This is an exquisite work of political theory. Schwarzmantel has written a remarkably clear, concise and convincing introductory text to modern political ideologies. His writing is something I strive to emulate. At no point does Schwarzmantel hide behind obscure terms or niche references. He lays bare his understanding, unafraid of being caught naked. In my opinion, the clearer and simpler the writing, the deeper and more nuanced the author’s understanding.
The crux of Schwarzmantel’s book – The Age of Ideology – is that liberalism, socialism, conservatism and nationalism, are responses to the problems and promises of modernity. Modernity is defined as the constant change and flux brought about by the industrial revolution, whereby the old bonds of feudal society have dissolved under the logic of capitalism. All that is solid melts into air, to borrow Marx’s term.
Modernity’s great promise is that scientific rationality can also be applied to the social world, so that politics can be reconstructed along rational lines to deliver human happiness in the here and now. In this sense, liberalism and socialism are modern ideologies par excellence. Liberals and socialists both share the core assumption that political progress is possible through the application of reason. Progress is defined as creating the societal conditions in which freedom and happiness are open to all.
Socialism’s main critique is that liberalism does not go far enough. The ideals of the Enlightenment remain out of reach so long as economic exploitation continues. A truly rational society would socialise the means of production in order to deliver a good life to all.
Conservatism’s main critique is that liberalism and socialism are overly optimistic in their view of human rationality. In their quest to reconstruct society, liberals and socialists run the risk of destroying traditional sources of meaning and thus unshackling humanity’s irrational and emotive side. Burke’s criticism of the excesses of the French Revolution is the perfect example of this conservative concern.
Nationalism has a much more ambiguous relationship with modernity. On the one hand, nationalist movements throughout history frequently tied themselves to quests for self-determination and democracy. On the other hand, taken to its extremes, nationalism can be exclusionary and devolve into fascism. Still, nationalism is undoubtedly a product of modernity, as the nation-state is a modern invention.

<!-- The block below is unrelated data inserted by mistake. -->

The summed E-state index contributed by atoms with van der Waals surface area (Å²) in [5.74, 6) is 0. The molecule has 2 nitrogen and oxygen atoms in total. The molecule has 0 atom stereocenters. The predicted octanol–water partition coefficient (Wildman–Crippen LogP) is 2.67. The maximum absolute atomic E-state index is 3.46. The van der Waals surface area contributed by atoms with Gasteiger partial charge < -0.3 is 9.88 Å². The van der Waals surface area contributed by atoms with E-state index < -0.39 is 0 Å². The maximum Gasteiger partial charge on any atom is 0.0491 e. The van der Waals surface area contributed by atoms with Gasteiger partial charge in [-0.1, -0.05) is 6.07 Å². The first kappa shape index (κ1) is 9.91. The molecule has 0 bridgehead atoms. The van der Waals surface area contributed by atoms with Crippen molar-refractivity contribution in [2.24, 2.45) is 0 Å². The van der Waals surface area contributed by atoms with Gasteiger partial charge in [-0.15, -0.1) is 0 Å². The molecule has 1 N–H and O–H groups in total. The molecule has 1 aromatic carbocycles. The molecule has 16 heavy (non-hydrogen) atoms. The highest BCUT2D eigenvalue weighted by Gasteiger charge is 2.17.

What then, is postmodernity? And what is its critique of modern ideologies? In essence, postmodernists argue that the conditions of modernity no longer exist. Capitalism today is vastly different to the capitalism of the nineteenth and even twentieth centuries. Socially, politically, and economically, postmodernity is a condition of ever greater atomisation and fragmentation. This condition militates against the universalist aspirations of modernist ideologies. Any ideology which claims to represent a total picture of society and subsume individuals under a single identity (class, nation, etc.) risks becoming totalitarian. Postmodernists argue that identity today is multi-faceted and self-selected; people identify along multiple, cross-cutting lines.
Are modern ideologies therefore dead? Is the left-right spectrum completely defunct as a means for understanding contemporary politics? Schwarzmantel argues against this view – defending modern ideologies (albeit in a more nuanced form) against the postmodern critique. The excesses of postmodernism are potentially more dangerous than the excesses of modernism. Taken to its logical extreme, a completely postmodern society in which there is no overarching ‘grand narrative’ or single cohesive identity would be unable to support democracy. Democratic politics requires ideologies as organising frameworks. Without some normative guide, politics risks devolving into technocracy and a purely instrumental process for satisfying individual needs.
Our current fraying of democracy is not due to too much ideology, but not enough.
Leave a Reply